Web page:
Hoekom al die fassinasie met die “Royal Wedding”?

Is dit net ek of is die hele fassinasie met die “Royal wedding” (Prince William en Kate Middleton) n bietjie “overboard”? Ek is seker daar is n paar dames daar buite wat my op hierdie punt sal wil stenig en vir my sou wou uitwys dat ons manne se aanbidding van rugby maar eintlik dieselfde ding is!

In elk geval…hier is n uitstekende artikel deur Mike Cosper, oor ons ‘dieper’ behoefte wat in die afspeel van die “Royal wedding” opgesluit lê: (http://thegospelcoalition.org/blogs/tgc/2011/04/28/longing-and-looking-for-a-good-king)

Longing and Looking for a Good King

The royal wedding, just one day away, will be a multi-million dollar extravaganza for the A-list of all celebrity and political A-lists. News coverage has turned frantic, filling the celebrity gossip websites and cable news programs with speculation about who will be there, what will happen, and how grand it will all be. Celebrities are even lobbying publicly for invitations, or lamenting over the lack thereof.

Along with the buzz over the wedding comes speculation about what kind of king William will be. Some have not-so-subtly hoped that Charles might abdicate so that they can zip past his checkered history and restore dignity (and more than a little glamour) to the crown.

Many others, especially on this side of the pond, wonder why all of this matters. Is it just more celebrity gossip? More tabloid voyeurism?

I can’t help but think that there’s a hint of something else going on here. There’s something about the rhetoric surrounding the whole subject of royalty that sounds downright theological.

A Good King

It’s not enough to have a king with the proper line of succession, or with the legal right to rule; people want a good king. They want a king with some dignity, who doesn’t bare a checkered past of divorce and sex scandals. And it’s not just the king’s subjects who care. Hundreds of millions around the world will be watching tomorrow.

As I’ve wondered about this, I found myself looking at 1 Samuel 8. In it, the people of Israel reject God’s established rule over them, demanding a human king who leads them like the other nations of the world. God tells Samuel to give the people what they want. “Fine, they want a king, give them a king,” God seems to say. “They’ve never listened to me, and they have no idea what they’re asking for.”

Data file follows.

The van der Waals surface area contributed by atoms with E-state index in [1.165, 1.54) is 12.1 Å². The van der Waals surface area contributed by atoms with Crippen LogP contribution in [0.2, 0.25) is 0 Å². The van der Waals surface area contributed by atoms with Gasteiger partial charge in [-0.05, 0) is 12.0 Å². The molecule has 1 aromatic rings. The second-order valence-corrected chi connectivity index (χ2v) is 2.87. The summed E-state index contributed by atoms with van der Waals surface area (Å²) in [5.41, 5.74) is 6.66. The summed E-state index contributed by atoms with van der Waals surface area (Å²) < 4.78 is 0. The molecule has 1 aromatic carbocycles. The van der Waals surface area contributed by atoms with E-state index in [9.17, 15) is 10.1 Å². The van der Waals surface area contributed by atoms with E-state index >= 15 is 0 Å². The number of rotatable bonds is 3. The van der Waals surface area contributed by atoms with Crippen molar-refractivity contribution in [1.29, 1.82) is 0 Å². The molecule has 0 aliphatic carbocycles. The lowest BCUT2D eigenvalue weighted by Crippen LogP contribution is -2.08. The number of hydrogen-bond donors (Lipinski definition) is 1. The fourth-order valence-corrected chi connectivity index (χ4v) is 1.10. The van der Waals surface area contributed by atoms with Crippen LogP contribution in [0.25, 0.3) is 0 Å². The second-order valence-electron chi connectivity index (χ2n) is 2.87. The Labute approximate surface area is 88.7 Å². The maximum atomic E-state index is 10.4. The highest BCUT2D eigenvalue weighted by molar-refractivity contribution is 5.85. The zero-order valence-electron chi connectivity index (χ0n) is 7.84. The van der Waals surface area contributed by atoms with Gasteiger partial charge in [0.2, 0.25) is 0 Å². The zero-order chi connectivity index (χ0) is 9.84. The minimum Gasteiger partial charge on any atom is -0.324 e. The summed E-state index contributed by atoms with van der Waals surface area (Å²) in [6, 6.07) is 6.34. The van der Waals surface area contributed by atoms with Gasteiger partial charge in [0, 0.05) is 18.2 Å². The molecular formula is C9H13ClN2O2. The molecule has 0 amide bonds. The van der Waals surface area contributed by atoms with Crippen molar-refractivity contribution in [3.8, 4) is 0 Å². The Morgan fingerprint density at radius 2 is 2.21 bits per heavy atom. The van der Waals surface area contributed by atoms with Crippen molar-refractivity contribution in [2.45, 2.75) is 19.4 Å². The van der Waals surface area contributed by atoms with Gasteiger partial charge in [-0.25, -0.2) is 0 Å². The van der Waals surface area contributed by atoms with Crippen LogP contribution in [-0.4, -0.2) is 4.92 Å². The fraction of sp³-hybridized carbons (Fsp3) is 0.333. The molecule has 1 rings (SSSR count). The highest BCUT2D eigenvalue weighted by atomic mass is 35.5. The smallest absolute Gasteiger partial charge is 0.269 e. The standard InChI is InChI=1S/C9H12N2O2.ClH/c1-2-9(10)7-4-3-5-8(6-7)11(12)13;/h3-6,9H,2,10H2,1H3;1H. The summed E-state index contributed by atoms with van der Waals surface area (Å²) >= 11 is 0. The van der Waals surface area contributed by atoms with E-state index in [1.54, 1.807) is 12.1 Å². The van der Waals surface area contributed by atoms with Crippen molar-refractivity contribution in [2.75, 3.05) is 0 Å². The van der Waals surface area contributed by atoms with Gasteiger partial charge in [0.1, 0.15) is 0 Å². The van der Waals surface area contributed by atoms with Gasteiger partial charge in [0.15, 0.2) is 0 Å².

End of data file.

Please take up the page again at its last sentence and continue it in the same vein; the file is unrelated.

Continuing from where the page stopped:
Samuel delivers a speech that unpacks the weakness of all kings throughout history. He tells them exactly what to expect:

So Samuel told all the words of the LORD to the people who were asking for a king from him. He said, “These will be the ways of the king who will reign over you: he will take your sons and appoint them to his chariots and to be his horsemen and to run before his chariots. And he will appoint for himself commanders of thousands and commanders of fifties, and some to plow his ground and to reap his harvest, and to make his implements of war and the equipment of his chariots. He will take your daughters to be perfumers and cooks and bakers. He will take the best of your fields and vineyards and olive orchards and give them to his servants. He will take the tenth of your grain and of your vineyards and give it to his officers and to his servants. He will take your male servants and female servants and the best of your young men and your donkeys, and put them to his work. He will take the tenth of your flocks, and you shall be his slaves. And in that day you will cry out because of your king, whom you have chosen for yourselves, but the LORD will not answer you in that day (1 Sam. 8:10-18).